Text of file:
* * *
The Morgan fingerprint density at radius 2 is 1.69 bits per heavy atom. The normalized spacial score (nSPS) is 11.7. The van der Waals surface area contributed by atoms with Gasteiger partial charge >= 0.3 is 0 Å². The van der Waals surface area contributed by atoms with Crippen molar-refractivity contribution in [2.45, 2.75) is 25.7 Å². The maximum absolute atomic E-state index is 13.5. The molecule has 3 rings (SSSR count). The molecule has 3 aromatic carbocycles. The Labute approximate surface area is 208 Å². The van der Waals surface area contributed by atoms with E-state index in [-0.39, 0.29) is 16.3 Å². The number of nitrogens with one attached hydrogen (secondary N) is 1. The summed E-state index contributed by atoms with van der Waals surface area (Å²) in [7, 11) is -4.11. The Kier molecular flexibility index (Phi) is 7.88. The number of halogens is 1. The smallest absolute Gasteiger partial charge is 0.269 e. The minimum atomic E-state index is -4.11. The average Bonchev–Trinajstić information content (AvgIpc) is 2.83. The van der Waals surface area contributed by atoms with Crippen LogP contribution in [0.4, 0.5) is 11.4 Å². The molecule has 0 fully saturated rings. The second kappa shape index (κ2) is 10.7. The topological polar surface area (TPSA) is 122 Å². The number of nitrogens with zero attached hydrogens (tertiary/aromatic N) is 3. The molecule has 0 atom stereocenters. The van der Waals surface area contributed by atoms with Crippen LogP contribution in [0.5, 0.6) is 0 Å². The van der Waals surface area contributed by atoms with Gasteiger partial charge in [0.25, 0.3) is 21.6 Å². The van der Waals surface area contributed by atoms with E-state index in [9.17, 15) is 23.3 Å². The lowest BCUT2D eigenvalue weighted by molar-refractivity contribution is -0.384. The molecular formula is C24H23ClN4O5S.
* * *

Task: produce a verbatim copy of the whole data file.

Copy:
The Morgan fingerprint density at radius 2 is 1.69 bits per heavy atom. The normalized spacial score (nSPS) is 11.7. The van der Waals surface area contributed by atoms with Gasteiger partial charge >= 0.3 is 0 Å². The van der Waals surface area contributed by atoms with Crippen molar-refractivity contribution in [2.45, 2.75) is 25.7 Å². The maximum absolute atomic E-state index is 13.5. The molecule has 3 rings (SSSR count). The molecule has 3 aromatic carbocycles. The Labute approximate surface area is 208 Å². The van der Waals surface area contributed by atoms with E-state index in [-0.39, 0.29) is 16.3 Å². The number of nitrogens with one attached hydrogen (secondary N) is 1. The summed E-state index contributed by atoms with van der Waals surface area (Å²) in [7, 11) is -4.11. The Kier molecular flexibility index (Phi) is 7.88. The number of halogens is 1. The smallest absolute Gasteiger partial charge is 0.269 e. The minimum atomic E-state index is -4.11. The average Bonchev–Trinajstić information content (AvgIpc) is 2.83. The van der Waals surface area contributed by atoms with Crippen LogP contribution in [0.4, 0.5) is 11.4 Å². The molecule has 0 fully saturated rings. The second kappa shape index (κ2) is 10.7. The topological polar surface area (TPSA) is 122 Å². The number of nitrogens with zero attached hydrogens (tertiary/aromatic N) is 3. The molecule has 0 atom stereocenters. The van der Waals surface area contributed by atoms with Crippen LogP contribution in [0.5, 0.6) is 0 Å². The van der Waals surface area contributed by atoms with Gasteiger partial charge in [0.25, 0.3) is 21.6 Å². The van der Waals surface area contributed by atoms with E-state index in [9.17, 15) is 23.3 Å². The lowest BCUT2D eigenvalue weighted by molar-refractivity contribution is -0.384. The molecular formula is C24H23ClN4O5S.